Namibia tribes appeal US court ruling in genocide suit
The two tribes are seeking compensation for the persecution their members suffered in what was known as German South West Africa (present-day Namibia) during colonial rule from 1884-1915.
NEW YORK - Lawyers for the Herero and Nama tribes on Tuesday appealed a New York court ruling dismissing their compensation claim against Germany for the genocide of their ancestors in present-day Namibia.
In a filing before New York's federal appeals court, lawyers for the two ethnicities claim a lower court erred in its 6 March decision, which said Germany was protected from their suit by the principle of sovereign immunity of a state.
Germany is vulnerable to the claim because it owns real estate in New York, and the remains of some genocide victims are interred at the city's American Museum of Natural History, the filing says, repeating arguments rejected in the March ruling.
The two tribes are seeking compensation for the persecution their members suffered in what was known as German South West Africa during colonial rule from 1884-1915. The territory has since become Namibia.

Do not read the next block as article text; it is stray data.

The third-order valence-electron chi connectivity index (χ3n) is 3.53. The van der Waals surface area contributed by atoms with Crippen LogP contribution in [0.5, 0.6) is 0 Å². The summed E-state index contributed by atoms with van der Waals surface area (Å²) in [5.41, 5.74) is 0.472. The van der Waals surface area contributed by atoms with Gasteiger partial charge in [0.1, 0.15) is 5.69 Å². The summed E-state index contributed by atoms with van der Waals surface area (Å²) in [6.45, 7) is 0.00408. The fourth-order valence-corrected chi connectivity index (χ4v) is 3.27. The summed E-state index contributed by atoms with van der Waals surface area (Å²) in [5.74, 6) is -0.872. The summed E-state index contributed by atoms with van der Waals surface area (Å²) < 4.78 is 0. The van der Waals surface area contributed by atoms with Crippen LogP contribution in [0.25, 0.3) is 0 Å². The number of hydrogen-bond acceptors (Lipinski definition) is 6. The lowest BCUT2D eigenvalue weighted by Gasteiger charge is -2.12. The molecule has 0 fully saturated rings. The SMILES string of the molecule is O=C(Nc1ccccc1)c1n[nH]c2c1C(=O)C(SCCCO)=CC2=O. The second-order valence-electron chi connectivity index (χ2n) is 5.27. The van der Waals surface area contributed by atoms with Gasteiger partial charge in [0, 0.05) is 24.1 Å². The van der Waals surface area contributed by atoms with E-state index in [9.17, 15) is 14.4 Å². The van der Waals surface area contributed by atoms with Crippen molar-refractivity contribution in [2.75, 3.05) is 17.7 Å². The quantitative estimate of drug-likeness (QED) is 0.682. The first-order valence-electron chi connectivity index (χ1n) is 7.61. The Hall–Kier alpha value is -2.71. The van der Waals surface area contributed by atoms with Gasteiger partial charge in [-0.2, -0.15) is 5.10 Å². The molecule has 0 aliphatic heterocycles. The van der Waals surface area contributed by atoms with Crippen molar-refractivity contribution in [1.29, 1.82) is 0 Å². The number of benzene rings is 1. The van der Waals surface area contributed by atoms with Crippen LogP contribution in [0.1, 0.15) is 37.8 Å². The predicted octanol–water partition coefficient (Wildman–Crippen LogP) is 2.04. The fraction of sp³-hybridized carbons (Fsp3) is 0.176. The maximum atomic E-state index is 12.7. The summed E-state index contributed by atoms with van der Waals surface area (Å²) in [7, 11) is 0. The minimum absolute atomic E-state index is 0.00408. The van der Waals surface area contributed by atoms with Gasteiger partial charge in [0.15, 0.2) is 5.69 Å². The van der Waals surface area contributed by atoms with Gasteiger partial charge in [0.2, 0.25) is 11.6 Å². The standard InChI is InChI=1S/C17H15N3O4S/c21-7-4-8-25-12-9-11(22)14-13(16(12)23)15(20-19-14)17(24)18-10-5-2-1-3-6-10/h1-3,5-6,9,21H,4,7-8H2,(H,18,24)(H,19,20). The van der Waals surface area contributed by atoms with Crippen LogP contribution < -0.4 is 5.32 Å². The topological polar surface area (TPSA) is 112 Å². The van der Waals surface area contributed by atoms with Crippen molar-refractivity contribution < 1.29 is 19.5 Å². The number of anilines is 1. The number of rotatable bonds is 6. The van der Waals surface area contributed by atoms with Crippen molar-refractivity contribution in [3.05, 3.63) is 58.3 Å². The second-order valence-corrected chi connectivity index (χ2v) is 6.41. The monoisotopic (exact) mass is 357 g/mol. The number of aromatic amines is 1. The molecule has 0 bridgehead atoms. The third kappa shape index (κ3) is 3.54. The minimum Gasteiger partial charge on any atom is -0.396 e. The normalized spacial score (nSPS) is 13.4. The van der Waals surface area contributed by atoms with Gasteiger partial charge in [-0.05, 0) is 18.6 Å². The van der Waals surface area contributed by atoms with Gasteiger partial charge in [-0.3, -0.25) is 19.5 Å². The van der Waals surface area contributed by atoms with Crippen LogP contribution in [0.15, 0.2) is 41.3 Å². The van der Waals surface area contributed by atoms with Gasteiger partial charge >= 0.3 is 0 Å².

Tens of thousands of members of the Herero tribe and some 10,000 Namas were killed from 1904-1908 after rebelling against German rule.
Germany has officially recognized these abuses, and in recent months has been negotiating an agreement with Namibia that would combine an official apology with development aid.
But Hereros and Namas haven't been invited to these discussions, and instead went to court in the United States to argue for reparations from Germany.
After the court ruling in March, German authorities accelerated the repatriation of human remains and works of art looted from African countries during the colonial era.